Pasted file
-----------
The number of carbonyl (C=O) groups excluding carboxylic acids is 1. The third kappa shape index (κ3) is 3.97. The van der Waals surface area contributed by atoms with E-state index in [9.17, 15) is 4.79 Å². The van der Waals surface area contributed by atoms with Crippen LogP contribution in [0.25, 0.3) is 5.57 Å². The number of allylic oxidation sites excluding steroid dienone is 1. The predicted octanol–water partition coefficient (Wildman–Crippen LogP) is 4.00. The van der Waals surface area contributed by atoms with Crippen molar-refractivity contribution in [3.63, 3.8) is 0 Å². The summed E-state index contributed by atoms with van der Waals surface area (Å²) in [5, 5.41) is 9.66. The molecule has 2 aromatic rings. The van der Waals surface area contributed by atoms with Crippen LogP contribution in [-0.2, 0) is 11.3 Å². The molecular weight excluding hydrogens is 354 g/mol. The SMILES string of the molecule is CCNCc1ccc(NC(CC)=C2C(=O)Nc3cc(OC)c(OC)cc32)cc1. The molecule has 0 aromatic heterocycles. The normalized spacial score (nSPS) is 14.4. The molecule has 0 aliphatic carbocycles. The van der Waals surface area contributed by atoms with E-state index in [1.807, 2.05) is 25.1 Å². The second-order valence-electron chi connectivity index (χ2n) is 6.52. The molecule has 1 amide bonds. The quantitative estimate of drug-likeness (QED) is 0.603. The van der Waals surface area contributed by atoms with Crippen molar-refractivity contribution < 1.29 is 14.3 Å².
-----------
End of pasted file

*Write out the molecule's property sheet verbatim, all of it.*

The number of carbonyl (C=O) groups excluding carboxylic acids is 1. The third kappa shape index (κ3) is 3.97. The van der Waals surface area contributed by atoms with E-state index in [9.17, 15) is 4.79 Å². The van der Waals surface area contributed by atoms with Crippen LogP contribution in [0.25, 0.3) is 5.57 Å². The number of allylic oxidation sites excluding steroid dienone is 1. The predicted octanol–water partition coefficient (Wildman–Crippen LogP) is 4.00. The van der Waals surface area contributed by atoms with Crippen molar-refractivity contribution in [3.63, 3.8) is 0 Å². The summed E-state index contributed by atoms with van der Waals surface area (Å²) in [5, 5.41) is 9.66. The molecule has 2 aromatic rings. The van der Waals surface area contributed by atoms with Crippen LogP contribution in [-0.2, 0) is 11.3 Å². The molecular weight excluding hydrogens is 354 g/mol. The SMILES string of the molecule is CCNCc1ccc(NC(CC)=C2C(=O)Nc3cc(OC)c(OC)cc32)cc1. The molecule has 0 aromatic heterocycles. The normalized spacial score (nSPS) is 14.4. The molecule has 0 aliphatic carbocycles. The van der Waals surface area contributed by atoms with E-state index in [1.807, 2.05) is 25.1 Å². The second-order valence-electron chi connectivity index (χ2n) is 6.52. The molecule has 1 amide bonds. The quantitative estimate of drug-likeness (QED) is 0.603. The van der Waals surface area contributed by atoms with Crippen molar-refractivity contribution < 1.29 is 14.3 Å².